Cuteness, innocence and pity are the elixir that binds the viewer to the screen with The Florida Project where they might otherwise turn away. A similar tactic was used in the film Little Miss Sunshine, but that film had a much more conventional shooting style than The Florida Project, and was also more cynical in its conclusions about human nature. The primary purveyor of this innocence is The Florida Project is the central child character, Moonee, as played by Brooklynn Prince. Moonee, if taken as a symbol, is the lunar child, the mysterious nature that pervades The Florida Project and would certainly overwhelm the machinations of suburban bliss laid out by mankind should we ever die off of from a plague or other calamity. Moonee’s mother, played with effervescent verve by newcomer Bria Vinaite, is also fundamentally innocent – a passionate activist for her child’s wellbeing – as much a product of an unfair system as anything to do with her own failings.

It is no accident, therefore, that the children want to burn down the house in the cookie cutter suburb that has turned into a dilapidated wasteland. Moonee and her friends, in burning down the house, show that they are in alignment with nature, not with the supposed security of the corporate human as displayed by the ‘normal’ people who swamp into Disney World – a manufactured realm of make-believe that the children of the welfare hotels cannot afford and must therefore turn constantly to their own imaginations to replace. And yet, their ‘crime’ is imbued with innocence – no one is hurt, and perhaps if all the abandoned homes were burned down, nature could more effectively reclaim its rightful status.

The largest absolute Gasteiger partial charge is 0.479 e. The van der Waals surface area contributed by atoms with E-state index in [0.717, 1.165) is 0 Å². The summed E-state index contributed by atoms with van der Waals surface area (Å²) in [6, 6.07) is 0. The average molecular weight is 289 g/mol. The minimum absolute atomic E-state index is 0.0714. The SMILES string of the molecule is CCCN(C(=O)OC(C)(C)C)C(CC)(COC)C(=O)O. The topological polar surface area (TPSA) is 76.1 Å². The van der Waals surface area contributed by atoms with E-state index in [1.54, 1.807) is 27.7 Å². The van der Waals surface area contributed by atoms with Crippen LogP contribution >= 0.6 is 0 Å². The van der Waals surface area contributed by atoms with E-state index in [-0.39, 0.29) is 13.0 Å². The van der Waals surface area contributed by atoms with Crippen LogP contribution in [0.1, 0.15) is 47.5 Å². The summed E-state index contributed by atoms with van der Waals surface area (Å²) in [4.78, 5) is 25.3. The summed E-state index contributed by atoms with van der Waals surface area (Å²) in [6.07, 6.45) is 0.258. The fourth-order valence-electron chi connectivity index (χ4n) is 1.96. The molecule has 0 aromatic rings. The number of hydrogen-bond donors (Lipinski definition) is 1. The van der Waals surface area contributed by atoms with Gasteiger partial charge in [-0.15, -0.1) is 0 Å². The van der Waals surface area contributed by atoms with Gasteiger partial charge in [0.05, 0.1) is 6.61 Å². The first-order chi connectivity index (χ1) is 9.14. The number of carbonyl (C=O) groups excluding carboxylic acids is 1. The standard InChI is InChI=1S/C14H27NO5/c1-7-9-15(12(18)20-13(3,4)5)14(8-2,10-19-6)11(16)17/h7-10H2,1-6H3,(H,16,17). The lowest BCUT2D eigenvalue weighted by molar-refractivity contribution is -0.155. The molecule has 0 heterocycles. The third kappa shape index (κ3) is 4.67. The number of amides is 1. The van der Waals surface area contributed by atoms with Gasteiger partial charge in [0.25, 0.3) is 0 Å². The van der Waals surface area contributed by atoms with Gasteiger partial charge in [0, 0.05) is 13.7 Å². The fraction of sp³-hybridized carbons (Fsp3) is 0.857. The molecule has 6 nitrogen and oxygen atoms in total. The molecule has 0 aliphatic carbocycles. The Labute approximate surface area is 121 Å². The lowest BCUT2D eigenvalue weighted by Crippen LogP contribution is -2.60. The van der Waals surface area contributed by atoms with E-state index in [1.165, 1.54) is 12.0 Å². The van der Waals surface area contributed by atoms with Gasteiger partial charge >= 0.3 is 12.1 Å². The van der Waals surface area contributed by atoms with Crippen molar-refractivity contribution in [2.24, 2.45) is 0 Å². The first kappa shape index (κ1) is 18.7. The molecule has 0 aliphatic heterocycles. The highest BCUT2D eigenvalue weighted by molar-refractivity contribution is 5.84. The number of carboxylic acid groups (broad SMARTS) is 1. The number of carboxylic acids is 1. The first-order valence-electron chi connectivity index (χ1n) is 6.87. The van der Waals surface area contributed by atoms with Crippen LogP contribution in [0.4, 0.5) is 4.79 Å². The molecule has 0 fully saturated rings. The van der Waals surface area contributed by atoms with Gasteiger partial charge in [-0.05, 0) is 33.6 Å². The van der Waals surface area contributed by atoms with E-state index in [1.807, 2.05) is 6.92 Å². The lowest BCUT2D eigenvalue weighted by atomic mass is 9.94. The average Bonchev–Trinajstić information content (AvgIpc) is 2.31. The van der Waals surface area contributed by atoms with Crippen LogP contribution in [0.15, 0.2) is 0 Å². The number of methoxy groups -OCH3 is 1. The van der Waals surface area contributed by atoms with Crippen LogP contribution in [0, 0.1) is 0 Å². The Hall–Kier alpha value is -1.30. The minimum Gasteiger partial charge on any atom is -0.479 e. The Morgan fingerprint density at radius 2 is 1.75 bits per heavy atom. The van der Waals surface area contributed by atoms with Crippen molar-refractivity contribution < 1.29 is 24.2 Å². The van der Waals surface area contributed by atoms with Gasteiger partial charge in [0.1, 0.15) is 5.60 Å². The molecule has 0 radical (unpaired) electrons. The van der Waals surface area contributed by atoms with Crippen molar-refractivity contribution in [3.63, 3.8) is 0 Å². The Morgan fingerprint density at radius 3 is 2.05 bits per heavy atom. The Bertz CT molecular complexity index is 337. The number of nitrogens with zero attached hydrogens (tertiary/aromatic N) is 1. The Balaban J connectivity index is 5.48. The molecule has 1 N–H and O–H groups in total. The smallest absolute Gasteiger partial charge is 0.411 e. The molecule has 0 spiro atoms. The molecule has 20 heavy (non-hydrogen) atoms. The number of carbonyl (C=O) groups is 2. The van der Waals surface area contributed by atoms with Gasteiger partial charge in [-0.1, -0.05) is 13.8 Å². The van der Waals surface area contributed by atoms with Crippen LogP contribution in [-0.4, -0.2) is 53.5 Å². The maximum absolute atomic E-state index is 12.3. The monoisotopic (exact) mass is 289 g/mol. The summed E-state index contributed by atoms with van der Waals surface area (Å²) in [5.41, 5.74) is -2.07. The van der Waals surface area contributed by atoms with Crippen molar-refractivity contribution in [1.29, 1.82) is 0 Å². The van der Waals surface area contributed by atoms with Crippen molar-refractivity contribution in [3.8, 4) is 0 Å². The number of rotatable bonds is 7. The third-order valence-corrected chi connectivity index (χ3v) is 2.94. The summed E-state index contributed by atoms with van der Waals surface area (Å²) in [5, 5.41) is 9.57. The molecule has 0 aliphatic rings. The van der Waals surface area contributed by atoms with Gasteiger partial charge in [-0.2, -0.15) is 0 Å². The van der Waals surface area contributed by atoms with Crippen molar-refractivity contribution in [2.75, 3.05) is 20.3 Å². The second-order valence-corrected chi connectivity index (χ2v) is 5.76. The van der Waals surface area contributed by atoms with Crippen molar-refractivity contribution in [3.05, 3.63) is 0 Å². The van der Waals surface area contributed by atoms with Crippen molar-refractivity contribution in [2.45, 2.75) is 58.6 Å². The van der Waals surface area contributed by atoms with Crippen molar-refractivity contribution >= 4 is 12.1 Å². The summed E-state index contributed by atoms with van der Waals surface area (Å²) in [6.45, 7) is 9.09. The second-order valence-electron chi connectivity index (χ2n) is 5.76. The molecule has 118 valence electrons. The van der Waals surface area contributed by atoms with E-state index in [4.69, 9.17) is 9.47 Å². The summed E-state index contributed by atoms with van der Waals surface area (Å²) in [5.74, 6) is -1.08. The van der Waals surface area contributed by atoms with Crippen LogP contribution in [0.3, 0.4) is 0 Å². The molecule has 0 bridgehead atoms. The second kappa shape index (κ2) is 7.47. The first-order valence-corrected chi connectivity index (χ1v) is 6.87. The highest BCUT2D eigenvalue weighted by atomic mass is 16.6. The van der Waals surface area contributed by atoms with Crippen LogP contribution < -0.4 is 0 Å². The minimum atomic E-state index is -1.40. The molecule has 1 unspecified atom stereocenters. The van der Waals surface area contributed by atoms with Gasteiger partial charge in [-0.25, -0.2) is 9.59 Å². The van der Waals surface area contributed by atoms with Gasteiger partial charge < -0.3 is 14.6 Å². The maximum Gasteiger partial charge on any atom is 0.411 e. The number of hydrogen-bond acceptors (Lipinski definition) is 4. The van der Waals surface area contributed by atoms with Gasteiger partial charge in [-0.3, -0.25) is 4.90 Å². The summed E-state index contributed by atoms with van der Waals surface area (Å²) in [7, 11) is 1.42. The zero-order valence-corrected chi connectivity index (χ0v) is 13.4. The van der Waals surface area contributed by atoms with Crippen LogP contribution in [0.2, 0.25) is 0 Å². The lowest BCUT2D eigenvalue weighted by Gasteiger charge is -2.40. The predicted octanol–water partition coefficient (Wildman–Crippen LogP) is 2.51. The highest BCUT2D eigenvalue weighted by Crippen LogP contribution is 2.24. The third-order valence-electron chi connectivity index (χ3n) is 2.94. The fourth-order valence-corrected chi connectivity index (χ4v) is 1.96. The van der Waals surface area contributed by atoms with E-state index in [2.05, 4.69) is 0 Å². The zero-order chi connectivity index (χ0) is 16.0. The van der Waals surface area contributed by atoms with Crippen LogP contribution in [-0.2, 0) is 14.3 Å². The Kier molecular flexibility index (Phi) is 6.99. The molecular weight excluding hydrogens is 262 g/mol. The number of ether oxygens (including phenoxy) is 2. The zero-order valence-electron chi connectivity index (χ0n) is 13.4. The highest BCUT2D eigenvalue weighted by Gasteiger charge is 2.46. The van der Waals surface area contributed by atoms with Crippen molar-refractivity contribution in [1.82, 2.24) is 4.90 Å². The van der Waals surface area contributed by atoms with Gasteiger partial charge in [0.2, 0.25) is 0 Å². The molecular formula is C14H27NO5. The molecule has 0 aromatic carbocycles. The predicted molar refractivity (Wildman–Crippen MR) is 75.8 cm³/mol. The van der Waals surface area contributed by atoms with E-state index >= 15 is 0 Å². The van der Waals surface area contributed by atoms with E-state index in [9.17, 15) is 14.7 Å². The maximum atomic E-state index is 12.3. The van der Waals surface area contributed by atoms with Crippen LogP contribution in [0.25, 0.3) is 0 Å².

The father figure of the film is the ever-present motel manager, played by Willem Dafoe. Dafoe’s character introduces us to the implications of human choice that Mr. Baker FB-003wishes us to contemplate. While the environment and context in The Florida Project may be quite cold, and the omniscient helicopter ‘observer’ of the entire human enterprise that drones endlessly in the background quite detached and empty, human choice is nonetheless a key factor in introducing compassion into the equation. The manager, then, is closer to God than is the environment and nature, which again is shown to be irrevocably detached. God – should he or she be presumed to exist – emerges from nature as a human construct.  The film compels us to conclude that human beings can create good where it otherwise might not exist.

At the end of the film, Moonee’s friend takes her on an excursion back to American normalcy, which to the poor children of the welfare hotel is the fantasy of Disney World and Cinderella’s Castle – the proverbial destination for all young American girls. The fact that the girls never really reach the Castle is, it seems to me, intended – for it is the idea of the Castle, not so much the Castle itself,  that eggs the girls on to their destination. It is the promise of the thing – not the thing itself – that motivates human beings. Seen in a larger context, it is the promise of hope and freedom that elevates people — that no matter how illogical and silly it may seem to cynics, hope is nonetheless a powerful motivator for the supposedly naïve people of the world who still need to believe in something.

For without hope, human beings cannot be said to be fully human. The Florida Project shows us how this truth still resides with us as much as it did a half century ago, or indeed a millennium ago, or even perhaps when human beings first looked out from FB-001over a hilltop, and saw the Promised Land beyond.

Don Thompson is a producer, filmmaker and playwright.